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  • Learning a Generative Probabilistic Grammar of Experience: A Process-Level Model of Language Acquisition.Oren Kolodny, Arnon Lotem & Shimon Edelman - 2015 - Cognitive Science 39 (2):227-267.
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  • Learning a Generative Probabilistic Grammar of Experience: A Process‐Level Model of Language Acquisition.Oren Kolodny, Arnon Lotem & Shimon Edelman - 2014 - Cognitive Science 38 (4):227-267.
    We introduce a set of biologically and computationally motivated design choices for modeling the learning of language, or of other types of sequential, hierarchically structured experience and behavior, and describe an implemented system that conforms to these choices and is capable of unsupervised learning from raw natural-language corpora. Given a stream of linguistic input, our model incrementally learns a grammar that captures its statistical patterns, which can then be used to parse or generate new data. The grammar constructed in this (...)
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  • The Influence of Children’s Exposure to Language From Two to Six Years: The Case of Nonword Repetition.Gary Jones - 2016 - Cognition 153:79-88.
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  • Prediction Plays a Key Role in Language Development as Well as Processing.Matt A. Johnson, Nicholas B. Turk-Browne & Adele E. Goldberg - 2013 - Behavioral and Brain Sciences 36 (4):360-361.
    Although the target article emphasizes the important role of prediction in language use, prediction may well also play a key role in the initial formation of linguistic representations, that is, in language development. We outline the role of prediction in three relevant language-learning domains: transitional probabilities, statistical preemption, and construction learning.
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  • Input and Age‐Dependent Variation in Second Language Learning: A Connectionist Account.Marius Janciauskas & Franklin Chang - 2018 - Cognitive Science 42 (S2):519-554.
    Language learning requires linguistic input, but several studies have found that knowledge of second language rules does not seem to improve with more language exposure. One reason for this is that previous studies did not factor out variation due to the different rules tested. To examine this issue, we reanalyzed grammaticality judgment scores in Flege, Yeni-Komshian, and Liu's study of L2 learners using rule-related predictors and found that, in addition to the overall drop in performance due to a sensitive period, (...)
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  • Statistically Induced Chunking Recall: A Memory‐Based Approach to Statistical Learning.Erin S. Isbilen, Stewart M. McCauley, Evan Kidd & Morten H. Christiansen - 2020 - Cognitive Science 44 (7).
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  • Chunks, Schemata, and Retrieval Structures: Past and Current Computational Models.Fernand Gobet, Peter C. R. Lane & Martyn Lloyd-Kelly - 2015 - Frontiers in Psychology 6.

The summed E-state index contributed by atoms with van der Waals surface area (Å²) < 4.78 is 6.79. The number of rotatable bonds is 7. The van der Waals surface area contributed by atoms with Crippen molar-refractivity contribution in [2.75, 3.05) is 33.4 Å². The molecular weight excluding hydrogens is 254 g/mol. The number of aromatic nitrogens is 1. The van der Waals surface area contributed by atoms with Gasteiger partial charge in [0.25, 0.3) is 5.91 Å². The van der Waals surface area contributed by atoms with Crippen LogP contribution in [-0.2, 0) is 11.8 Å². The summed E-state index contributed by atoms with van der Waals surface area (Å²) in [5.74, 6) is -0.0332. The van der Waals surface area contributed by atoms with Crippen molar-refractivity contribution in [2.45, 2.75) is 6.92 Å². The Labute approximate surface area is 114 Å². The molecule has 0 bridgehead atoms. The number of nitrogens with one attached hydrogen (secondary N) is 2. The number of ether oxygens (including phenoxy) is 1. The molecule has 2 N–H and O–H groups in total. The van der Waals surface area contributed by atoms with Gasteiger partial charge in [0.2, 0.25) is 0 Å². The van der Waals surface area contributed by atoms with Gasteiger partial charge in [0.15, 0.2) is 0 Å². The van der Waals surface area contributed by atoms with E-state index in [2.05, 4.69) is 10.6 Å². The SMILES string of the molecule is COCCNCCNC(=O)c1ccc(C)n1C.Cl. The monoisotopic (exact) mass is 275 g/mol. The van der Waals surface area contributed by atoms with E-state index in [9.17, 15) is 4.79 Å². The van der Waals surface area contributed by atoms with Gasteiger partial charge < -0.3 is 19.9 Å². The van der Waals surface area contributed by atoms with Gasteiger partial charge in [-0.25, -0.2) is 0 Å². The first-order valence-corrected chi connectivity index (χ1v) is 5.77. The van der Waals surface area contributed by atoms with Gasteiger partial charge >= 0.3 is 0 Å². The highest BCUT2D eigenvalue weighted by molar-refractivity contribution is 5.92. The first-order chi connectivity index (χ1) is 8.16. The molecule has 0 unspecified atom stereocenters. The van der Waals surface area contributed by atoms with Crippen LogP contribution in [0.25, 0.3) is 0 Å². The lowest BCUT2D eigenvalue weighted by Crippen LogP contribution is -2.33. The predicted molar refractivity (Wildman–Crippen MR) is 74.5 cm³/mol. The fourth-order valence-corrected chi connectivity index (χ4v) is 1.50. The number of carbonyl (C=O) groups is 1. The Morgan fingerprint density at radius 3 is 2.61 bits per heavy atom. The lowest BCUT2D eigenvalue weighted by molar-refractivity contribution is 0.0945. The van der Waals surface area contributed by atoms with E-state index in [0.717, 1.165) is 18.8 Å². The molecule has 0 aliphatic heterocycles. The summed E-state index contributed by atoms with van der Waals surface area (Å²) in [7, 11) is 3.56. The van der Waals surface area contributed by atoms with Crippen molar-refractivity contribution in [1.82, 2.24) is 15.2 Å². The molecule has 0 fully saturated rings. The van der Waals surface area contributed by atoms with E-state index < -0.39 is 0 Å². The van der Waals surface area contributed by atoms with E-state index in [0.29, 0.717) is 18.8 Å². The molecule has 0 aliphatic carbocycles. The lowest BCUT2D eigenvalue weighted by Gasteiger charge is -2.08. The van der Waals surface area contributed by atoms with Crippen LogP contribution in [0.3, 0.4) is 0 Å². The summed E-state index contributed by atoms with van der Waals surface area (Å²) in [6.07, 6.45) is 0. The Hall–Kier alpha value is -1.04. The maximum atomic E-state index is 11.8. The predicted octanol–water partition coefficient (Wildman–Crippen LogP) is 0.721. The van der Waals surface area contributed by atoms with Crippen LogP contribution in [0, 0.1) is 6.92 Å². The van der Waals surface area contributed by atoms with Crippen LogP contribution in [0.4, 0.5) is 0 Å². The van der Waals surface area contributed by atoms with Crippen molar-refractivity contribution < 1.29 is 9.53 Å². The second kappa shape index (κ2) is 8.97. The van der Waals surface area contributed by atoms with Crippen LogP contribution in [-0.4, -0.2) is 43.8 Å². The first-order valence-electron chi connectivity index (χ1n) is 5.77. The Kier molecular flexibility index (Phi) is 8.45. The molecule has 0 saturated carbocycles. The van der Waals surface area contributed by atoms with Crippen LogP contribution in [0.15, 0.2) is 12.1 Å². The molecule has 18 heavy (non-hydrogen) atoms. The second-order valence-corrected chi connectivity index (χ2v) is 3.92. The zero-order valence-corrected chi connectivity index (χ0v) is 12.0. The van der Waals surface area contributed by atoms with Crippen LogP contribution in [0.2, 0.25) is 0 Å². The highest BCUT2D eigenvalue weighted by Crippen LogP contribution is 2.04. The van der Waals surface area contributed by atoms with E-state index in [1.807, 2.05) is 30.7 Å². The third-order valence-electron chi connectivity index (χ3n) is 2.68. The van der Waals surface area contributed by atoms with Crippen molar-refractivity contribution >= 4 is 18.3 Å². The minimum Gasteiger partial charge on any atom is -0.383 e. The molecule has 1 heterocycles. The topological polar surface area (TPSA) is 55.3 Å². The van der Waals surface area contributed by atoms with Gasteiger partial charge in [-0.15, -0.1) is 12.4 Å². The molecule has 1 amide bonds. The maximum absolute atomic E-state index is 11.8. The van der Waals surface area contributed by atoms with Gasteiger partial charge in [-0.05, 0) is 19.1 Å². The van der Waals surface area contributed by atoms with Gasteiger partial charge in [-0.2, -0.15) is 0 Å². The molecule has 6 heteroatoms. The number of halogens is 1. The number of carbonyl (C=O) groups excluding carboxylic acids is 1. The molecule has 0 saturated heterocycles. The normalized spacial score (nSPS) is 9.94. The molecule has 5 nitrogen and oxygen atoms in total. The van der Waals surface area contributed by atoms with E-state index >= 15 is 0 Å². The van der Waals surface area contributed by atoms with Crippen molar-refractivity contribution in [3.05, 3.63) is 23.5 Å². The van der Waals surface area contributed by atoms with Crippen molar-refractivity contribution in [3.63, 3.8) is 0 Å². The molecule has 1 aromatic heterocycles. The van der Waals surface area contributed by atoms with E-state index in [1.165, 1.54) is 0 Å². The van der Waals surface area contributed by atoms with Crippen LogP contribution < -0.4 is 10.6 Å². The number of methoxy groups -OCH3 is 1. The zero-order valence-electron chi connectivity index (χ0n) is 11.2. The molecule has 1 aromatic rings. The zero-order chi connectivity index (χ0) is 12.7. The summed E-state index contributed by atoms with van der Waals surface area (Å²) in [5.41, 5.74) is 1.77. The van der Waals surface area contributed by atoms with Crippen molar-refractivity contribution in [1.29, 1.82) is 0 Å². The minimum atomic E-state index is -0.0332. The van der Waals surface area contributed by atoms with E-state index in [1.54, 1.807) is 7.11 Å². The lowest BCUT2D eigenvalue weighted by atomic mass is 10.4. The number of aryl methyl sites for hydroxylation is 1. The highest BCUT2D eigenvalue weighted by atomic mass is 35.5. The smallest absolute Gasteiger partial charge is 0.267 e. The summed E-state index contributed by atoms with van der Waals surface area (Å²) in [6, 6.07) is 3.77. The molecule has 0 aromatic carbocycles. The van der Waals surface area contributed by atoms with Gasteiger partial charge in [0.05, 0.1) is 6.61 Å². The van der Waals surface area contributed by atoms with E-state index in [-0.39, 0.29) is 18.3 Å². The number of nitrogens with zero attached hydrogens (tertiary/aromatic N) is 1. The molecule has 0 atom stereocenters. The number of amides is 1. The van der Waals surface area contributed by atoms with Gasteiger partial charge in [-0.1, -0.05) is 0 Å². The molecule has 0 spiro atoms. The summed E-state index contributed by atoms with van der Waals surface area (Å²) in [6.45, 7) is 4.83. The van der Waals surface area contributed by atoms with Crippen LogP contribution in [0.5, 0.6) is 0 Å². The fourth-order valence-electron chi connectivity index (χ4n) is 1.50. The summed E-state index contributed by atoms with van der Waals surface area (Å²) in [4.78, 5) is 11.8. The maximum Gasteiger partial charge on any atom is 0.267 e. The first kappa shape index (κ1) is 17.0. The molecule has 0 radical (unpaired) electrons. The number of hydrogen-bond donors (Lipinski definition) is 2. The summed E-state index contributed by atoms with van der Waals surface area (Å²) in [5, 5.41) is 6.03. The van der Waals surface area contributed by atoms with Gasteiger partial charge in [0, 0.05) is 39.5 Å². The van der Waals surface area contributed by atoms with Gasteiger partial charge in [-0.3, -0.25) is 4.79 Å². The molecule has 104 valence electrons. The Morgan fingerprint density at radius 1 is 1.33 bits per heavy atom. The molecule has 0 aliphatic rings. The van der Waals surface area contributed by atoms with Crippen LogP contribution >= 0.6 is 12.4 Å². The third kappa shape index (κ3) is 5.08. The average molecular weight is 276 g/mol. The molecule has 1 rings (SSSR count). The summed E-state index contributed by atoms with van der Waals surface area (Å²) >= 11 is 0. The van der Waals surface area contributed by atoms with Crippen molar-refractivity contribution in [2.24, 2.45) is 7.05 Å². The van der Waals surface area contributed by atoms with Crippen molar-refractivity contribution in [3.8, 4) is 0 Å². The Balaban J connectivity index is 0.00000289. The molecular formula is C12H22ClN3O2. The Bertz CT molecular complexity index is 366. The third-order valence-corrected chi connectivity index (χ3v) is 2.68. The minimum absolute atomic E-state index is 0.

• Simultaneous Segmentation and Generalisation of Non-Adjacent Dependencies From Continuous Speech.Rebecca L. A. Frost & Padraic Monaghan - 2016 - Cognition 147 (C):70-74.
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  • Interactive Effects of Explicit Emergent Structure: A Major Challenge for Cognitive Computational Modeling.Robert M. French & Elizabeth Thomas - 2015 - Topics in Cognitive Science 7 (2):206-216.
    David Marr's three-level analysis of computational cognition argues for three distinct levels of cognitive information processing—namely, the computational, representational, and implementational levels. But Marr's levels are—and were meant to be—descriptive, rather than interactive and dynamic. For this reason, we suggest that, had Marr been writing today, he might well have gone even farther in his analysis, including the emergence of structure—in particular, explicit structure at the conceptual level—from lower levels, and the effect of explicit emergent structures on the level that (...)
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  • Predictive Movements and Human Reinforcement Learning of Sequential Action.Roy de Kleijn, George Kachergis & Bernhard Hommel - 2018 - Cognitive Science 42 (S3):783-808.
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  • Chunk Formation in Immediate Memory and How It Relates to Data Compression.Mustapha Chekaf, Nelson Cowan & Fabien Mathy - 2016 - Cognition 155 (C):96-107.
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  • Computational Modeling in Cognitive Science: A Manifesto for Change.Caspar Addyman & Robert M. French - 2012 - Topics in Cognitive Science 4 (3):332-341.
    Computational modeling has long been one of the traditional pillars of cognitive science. Unfortunately, the computer models of cognition being developed today have not kept up with the enormous changes that have taken place in computer technology and, especially, in human-computer interfaces. For all intents and purposes, modeling is still done today as it was 25, or even 35, years ago. Everyone still programs in his or her own favorite programming language, source code is rarely made available, accessibility of models (...)